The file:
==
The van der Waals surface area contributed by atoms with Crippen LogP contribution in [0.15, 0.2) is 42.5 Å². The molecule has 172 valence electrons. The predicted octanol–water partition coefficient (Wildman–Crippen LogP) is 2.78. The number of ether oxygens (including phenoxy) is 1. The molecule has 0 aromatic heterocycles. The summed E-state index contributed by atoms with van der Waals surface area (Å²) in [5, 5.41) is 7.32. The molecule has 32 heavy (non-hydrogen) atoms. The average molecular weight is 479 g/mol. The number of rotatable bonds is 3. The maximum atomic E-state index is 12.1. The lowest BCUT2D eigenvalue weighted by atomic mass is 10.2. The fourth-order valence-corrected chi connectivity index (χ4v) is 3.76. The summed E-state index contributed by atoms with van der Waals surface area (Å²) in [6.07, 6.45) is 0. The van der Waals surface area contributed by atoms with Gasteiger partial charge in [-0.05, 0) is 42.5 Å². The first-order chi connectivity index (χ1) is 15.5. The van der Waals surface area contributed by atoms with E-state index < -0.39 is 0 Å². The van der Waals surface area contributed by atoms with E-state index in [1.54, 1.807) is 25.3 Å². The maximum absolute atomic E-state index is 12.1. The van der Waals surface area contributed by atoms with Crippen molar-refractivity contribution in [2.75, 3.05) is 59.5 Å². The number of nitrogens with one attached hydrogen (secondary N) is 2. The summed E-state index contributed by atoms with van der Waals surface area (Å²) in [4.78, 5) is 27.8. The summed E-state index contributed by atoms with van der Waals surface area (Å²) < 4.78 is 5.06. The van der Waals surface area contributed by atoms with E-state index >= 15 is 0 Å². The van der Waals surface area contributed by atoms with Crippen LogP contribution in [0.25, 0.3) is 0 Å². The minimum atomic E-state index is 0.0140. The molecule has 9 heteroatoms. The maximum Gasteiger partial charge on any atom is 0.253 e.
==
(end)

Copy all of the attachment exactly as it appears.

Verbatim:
The van der Waals surface area contributed by atoms with Crippen LogP contribution in [0.15, 0.2) is 42.5 Å². The molecule has 172 valence electrons. The predicted octanol–water partition coefficient (Wildman–Crippen LogP) is 2.78. The number of ether oxygens (including phenoxy) is 1. The molecule has 0 aromatic heterocycles. The summed E-state index contributed by atoms with van der Waals surface area (Å²) in [5, 5.41) is 7.32. The molecule has 32 heavy (non-hydrogen) atoms. The average molecular weight is 479 g/mol. The number of rotatable bonds is 3. The maximum atomic E-state index is 12.1. The lowest BCUT2D eigenvalue weighted by atomic mass is 10.2. The fourth-order valence-corrected chi connectivity index (χ4v) is 3.76. The summed E-state index contributed by atoms with van der Waals surface area (Å²) in [6.07, 6.45) is 0. The van der Waals surface area contributed by atoms with Gasteiger partial charge in [-0.05, 0) is 42.5 Å². The first-order chi connectivity index (χ1) is 15.5. The van der Waals surface area contributed by atoms with E-state index < -0.39 is 0 Å². The van der Waals surface area contributed by atoms with E-state index in [1.54, 1.807) is 25.3 Å². The maximum absolute atomic E-state index is 12.1. The van der Waals surface area contributed by atoms with Crippen molar-refractivity contribution in [2.75, 3.05) is 59.5 Å². The number of nitrogens with one attached hydrogen (secondary N) is 2. The summed E-state index contributed by atoms with van der Waals surface area (Å²) in [4.78, 5) is 27.8. The summed E-state index contributed by atoms with van der Waals surface area (Å²) < 4.78 is 5.06. The van der Waals surface area contributed by atoms with E-state index >= 15 is 0 Å². The van der Waals surface area contributed by atoms with Crippen LogP contribution in [0.25, 0.3) is 0 Å². The minimum atomic E-state index is 0.0140. The molecule has 9 heteroatoms. The maximum Gasteiger partial charge on any atom is 0.253 e.